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Friday 9 December 2016

Pensioner dies after ambulance collision

Michael McHale

Published 30/07/2010 | 05:00

AN elderly man who was being taken to hospital died yesterday after the ambulance he was travelling in collided with a car.

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The collision happened on the busy N11 dual-carriageway in Cabinteely, south Dublin at about 12.50pm.

The man, who was in his 70s, was being transferred from a house on Johnstown Road in Cabinteely to St Vincent's Hospital.

A car heading in the Bray direction collided with the ambulance at the junction of Johnstown Road and the N11. Gardai suspect the ambulance may have gone through a red light as it rushed the man to hospital.

The patient was brought to St Vincent's in a critical condition, but died soon after arrival.

The motorist, the ambulance driver and a paramedic also received treatment but their injuries were minor.

Last night a HSE statement confirmed one of their ambulances was involved in the crash. A spokeswoman said the crew involved received minor injuries.

"Any road traffic collision involving an emergency vehicle is a serious event, and any investigations that are needed to identify the circumstances of this collision will be carried out without delay," it added.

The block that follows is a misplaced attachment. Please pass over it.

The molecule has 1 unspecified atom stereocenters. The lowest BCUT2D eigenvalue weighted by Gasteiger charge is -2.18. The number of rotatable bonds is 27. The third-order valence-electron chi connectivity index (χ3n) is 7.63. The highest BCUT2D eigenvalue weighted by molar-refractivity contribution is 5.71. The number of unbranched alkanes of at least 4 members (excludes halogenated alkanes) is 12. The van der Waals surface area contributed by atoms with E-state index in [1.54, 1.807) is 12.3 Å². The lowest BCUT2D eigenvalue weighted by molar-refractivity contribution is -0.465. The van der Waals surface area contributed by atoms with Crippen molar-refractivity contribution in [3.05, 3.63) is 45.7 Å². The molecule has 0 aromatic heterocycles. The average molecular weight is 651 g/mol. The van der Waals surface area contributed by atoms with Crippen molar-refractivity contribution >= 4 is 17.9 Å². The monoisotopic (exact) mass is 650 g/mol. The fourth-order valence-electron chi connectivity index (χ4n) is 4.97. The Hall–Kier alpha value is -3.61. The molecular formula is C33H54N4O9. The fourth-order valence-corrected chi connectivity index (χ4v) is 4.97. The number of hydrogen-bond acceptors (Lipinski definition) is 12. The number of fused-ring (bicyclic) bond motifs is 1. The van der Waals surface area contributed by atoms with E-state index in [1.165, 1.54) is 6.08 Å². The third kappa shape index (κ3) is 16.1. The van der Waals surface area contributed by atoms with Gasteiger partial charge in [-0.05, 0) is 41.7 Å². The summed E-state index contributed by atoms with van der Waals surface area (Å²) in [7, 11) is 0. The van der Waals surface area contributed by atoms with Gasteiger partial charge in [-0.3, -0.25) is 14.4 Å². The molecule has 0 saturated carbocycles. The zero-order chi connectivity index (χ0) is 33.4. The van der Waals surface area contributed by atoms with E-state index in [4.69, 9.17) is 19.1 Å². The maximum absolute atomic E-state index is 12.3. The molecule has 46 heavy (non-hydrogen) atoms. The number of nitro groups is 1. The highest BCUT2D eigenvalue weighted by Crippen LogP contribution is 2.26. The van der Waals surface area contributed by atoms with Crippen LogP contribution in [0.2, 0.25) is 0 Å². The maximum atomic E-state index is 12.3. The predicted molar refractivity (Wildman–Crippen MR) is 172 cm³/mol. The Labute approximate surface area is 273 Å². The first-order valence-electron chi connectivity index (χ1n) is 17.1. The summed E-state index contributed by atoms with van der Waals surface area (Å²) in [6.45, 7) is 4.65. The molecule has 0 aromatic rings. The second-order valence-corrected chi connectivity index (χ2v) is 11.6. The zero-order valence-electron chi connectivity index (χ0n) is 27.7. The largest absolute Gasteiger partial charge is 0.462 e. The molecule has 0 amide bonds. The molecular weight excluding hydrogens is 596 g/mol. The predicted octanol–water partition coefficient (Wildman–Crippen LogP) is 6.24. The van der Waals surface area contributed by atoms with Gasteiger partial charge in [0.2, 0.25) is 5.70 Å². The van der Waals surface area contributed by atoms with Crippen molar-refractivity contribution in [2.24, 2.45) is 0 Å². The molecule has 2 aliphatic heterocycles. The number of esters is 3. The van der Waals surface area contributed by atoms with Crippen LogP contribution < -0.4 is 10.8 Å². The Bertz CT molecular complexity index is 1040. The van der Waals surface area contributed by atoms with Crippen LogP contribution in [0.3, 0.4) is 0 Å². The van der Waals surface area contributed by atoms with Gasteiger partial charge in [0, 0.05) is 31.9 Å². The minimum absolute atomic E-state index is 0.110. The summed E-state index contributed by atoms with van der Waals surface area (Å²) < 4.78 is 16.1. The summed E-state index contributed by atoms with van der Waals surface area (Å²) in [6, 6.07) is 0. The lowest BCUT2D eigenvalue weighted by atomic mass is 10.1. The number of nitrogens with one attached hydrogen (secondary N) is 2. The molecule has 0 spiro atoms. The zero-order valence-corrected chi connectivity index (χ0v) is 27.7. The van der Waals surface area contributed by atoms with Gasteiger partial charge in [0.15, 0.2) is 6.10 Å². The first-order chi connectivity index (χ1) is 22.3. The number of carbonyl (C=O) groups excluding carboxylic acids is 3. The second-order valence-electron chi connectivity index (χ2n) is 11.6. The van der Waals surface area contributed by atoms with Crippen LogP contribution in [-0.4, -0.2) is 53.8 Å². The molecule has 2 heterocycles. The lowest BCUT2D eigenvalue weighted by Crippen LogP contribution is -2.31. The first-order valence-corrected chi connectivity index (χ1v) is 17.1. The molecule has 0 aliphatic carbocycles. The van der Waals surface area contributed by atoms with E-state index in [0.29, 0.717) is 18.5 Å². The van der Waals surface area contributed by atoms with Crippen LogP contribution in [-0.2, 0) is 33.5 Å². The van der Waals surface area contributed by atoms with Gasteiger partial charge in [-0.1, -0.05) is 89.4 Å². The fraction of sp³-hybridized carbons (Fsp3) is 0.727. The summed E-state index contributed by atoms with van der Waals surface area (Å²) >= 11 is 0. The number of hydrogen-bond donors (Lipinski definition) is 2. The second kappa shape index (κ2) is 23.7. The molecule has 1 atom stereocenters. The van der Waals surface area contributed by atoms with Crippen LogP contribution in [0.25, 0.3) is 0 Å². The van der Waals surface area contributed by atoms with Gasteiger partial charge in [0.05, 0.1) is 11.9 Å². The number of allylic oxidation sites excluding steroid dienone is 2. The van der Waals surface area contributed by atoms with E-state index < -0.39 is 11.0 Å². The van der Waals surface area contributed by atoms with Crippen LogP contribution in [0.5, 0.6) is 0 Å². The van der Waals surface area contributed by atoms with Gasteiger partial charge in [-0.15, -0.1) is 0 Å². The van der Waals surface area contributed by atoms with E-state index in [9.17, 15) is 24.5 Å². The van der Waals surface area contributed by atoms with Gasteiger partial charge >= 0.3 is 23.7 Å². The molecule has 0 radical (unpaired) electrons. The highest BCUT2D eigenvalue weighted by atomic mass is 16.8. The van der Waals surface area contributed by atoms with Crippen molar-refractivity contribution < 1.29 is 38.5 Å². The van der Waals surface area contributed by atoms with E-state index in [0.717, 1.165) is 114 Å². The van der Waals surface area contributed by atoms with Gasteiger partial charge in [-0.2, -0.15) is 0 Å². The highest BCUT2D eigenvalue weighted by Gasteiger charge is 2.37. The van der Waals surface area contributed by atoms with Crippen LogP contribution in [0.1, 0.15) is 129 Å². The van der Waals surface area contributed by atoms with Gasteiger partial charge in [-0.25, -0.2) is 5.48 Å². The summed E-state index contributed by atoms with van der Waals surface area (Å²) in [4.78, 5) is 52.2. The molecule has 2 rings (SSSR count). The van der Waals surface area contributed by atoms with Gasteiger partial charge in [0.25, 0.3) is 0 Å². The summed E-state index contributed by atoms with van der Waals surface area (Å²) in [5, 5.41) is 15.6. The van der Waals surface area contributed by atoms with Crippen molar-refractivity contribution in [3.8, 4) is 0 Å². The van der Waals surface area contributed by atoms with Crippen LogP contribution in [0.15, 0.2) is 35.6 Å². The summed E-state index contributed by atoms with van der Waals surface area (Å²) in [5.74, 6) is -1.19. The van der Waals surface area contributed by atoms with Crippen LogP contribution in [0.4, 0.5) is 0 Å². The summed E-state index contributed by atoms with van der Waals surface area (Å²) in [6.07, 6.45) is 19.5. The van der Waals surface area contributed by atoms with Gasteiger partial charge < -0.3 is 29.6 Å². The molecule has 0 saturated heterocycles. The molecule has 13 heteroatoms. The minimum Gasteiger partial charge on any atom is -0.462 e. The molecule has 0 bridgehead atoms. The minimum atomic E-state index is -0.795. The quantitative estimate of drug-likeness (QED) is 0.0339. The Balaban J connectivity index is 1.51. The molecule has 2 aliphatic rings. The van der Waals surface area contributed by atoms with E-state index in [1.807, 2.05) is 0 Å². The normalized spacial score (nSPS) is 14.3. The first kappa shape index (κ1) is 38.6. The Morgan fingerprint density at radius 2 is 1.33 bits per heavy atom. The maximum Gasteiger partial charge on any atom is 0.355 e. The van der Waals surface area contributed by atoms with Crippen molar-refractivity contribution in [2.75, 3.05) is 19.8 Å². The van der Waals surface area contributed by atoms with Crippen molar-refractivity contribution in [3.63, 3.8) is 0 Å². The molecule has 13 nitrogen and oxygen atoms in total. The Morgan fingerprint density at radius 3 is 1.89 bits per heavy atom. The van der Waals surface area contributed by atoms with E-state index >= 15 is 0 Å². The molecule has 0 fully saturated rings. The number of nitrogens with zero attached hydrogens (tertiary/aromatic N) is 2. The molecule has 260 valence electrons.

Garda crash scene investigators closed the N11 for a time as they carried out technical examinations. Traffic was diverted for up to six hours.

Gardai are now waiting on the results of a post-mortem examination today to determine the man's exact cause of death.

The tragic event comes less than two months after a paramedic lost his life when he fell out the door of a moving ambulance in Co Cavan.

Father-of-six Simon Sexton's death resulted in three separate investigations being launched by the gardai, the HSE and the Health and Safety Authority (HSA).

Locks

The ambulance had left Cavan General Hospital to transfer a patient to Dublin, but Mr Sexton (43) fell out of the moving vehicle at Stradone, just outside Cavan town at around 4pm on Thursday, June 3.

It is believed that Mr Sexton had noticed that a side door in the ambulance was slightly ajar. He went to check it out, but fell from the moving vehicle on to the road. He suffered serious head injuries and died.

The tragedy was witnessed by another paramedic who was in the ambulance when the accident occurred. After the incident it was revealed that both the HSE and HSA had been told that door locks in some ambulances posed a serious risk to passengers.

However, in yesterday's incident both the patient and ambulance crew members remained in the vehicle.

Irish Independent

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